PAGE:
15 years of agency care and support work
May 7, 2013 Leave a comment
My main income since the late nineties has involved just about every form (apart from more specialized and highly qualified roles) of care, nursing and support work that there is. It has been, and continues to be, an “interesting” journey, to put it mildly.
Like many people in care and nursing, I began with home care. For a couple of years I had three regular characters who I would cook and shop for, and in the case of the blind young man, occasionally take him down to the local pub. The retired chef from Bangladesh was always keen to tell me about his experiences with prostitutes. The self-styled “bastard in a wheelchair” of my own age was another great character, but I wasn’t surprised to hear that he later drank himself to death. From there I gradually moved into nursing homes and geriatric wards at a local hospital. Commonly known as “the poo wards”, they were wisely shut down some years later.
Having already had experience of helping the mentally ill with both my mother’s and a friend’s troubles, next came extensive experience at two NHS psychiatric hospitals for a few years. Ah, the joy of death threats from psychotic schizophrenics. Round about the same time, I also started work at an excellent NHS neuro-rehab unit, some of my most enjoyable and genuinely rewarding experiences – partly because a lot of the patients would actually get better. They would come in with a stroke, or in a coma from a failed suicide attempt, or a brain haemorrage brought on by an extreme lifestyle, or a recurrence of multiple sclerosis symptoms. Even though I was still working for an agency, I felt very much part of the team. One actually made a difference in helping many people recover, even if only partly. Good times.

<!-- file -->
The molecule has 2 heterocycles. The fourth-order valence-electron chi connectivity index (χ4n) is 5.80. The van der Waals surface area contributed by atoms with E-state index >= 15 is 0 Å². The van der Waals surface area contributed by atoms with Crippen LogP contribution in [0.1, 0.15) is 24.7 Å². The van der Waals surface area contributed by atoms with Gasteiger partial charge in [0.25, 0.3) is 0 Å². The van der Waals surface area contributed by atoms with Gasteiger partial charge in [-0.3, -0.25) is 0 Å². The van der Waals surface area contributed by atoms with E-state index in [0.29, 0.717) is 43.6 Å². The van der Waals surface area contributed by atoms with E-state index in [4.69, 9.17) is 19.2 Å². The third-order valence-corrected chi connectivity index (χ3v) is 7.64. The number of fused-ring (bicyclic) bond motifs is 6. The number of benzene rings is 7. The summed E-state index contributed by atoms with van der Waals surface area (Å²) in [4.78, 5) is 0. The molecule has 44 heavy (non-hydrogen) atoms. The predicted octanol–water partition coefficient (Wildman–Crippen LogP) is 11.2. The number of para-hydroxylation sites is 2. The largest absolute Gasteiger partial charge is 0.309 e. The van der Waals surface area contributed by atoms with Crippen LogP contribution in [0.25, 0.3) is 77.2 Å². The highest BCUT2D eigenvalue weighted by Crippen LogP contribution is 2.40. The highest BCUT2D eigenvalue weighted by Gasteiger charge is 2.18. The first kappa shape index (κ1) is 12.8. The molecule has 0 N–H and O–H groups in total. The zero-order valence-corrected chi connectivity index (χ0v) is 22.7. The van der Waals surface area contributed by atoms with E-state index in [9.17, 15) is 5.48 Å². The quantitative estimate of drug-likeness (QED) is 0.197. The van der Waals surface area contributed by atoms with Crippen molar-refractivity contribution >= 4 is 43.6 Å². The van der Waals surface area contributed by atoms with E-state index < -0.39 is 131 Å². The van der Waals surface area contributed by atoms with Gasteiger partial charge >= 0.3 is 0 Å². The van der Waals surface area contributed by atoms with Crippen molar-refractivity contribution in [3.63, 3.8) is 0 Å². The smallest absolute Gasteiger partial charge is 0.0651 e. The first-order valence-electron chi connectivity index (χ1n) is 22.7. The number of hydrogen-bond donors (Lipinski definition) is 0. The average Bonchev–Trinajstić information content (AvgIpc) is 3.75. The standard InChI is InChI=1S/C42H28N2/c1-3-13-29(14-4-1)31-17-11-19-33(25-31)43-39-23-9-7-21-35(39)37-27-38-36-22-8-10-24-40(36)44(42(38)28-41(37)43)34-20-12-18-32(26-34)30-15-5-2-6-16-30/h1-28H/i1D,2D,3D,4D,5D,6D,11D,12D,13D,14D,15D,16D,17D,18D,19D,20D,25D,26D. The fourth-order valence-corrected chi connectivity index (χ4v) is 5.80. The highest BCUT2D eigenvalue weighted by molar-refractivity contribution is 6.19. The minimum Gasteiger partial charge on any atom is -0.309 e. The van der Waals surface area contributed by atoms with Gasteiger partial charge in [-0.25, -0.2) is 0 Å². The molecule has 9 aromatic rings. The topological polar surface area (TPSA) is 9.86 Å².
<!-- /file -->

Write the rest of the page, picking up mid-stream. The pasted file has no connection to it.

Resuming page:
For several years I considered qualifying as either a general or psychiatric nurse. For a number of reasons I decided against it. As an unqualified “healthcare assistant” or “nursing auxiliary,” one is hands-on caring for people, not endlessly filling in paperwork and dispensing products from the pharmaceutical industry.
Other work involved experience of autism and challenging behaviour, general wards in several hospitals, also children’s homes. Round about 2007, I gradually moved into supported housing and working at homeless hostels run by the local council. Most residents at these places had a mix of mental health and drug and alcohol (“substance misuse” as they like to call it) problems. As nice as some of them were, dealing with heroin addicts on a regular basis will quickly wipe out any of the more romantic notions that anyone might have had about helping the homeless!
Following big management problems with my last agency (the local branch closed down), over the last year I have re-established myself through two different agencies – in care homes, some different NHS psychiatric units, hospitals and a few other places such as a home for the blind. It’s okay, mostly I do actually feel I’m making a difference. I wish it paid a bit more, and of course it can be physically and mentally exhausting at times. At least as an agency worker I get a bit more than many regular carers – many are on £6.50 or less an hour. Something not quite right there?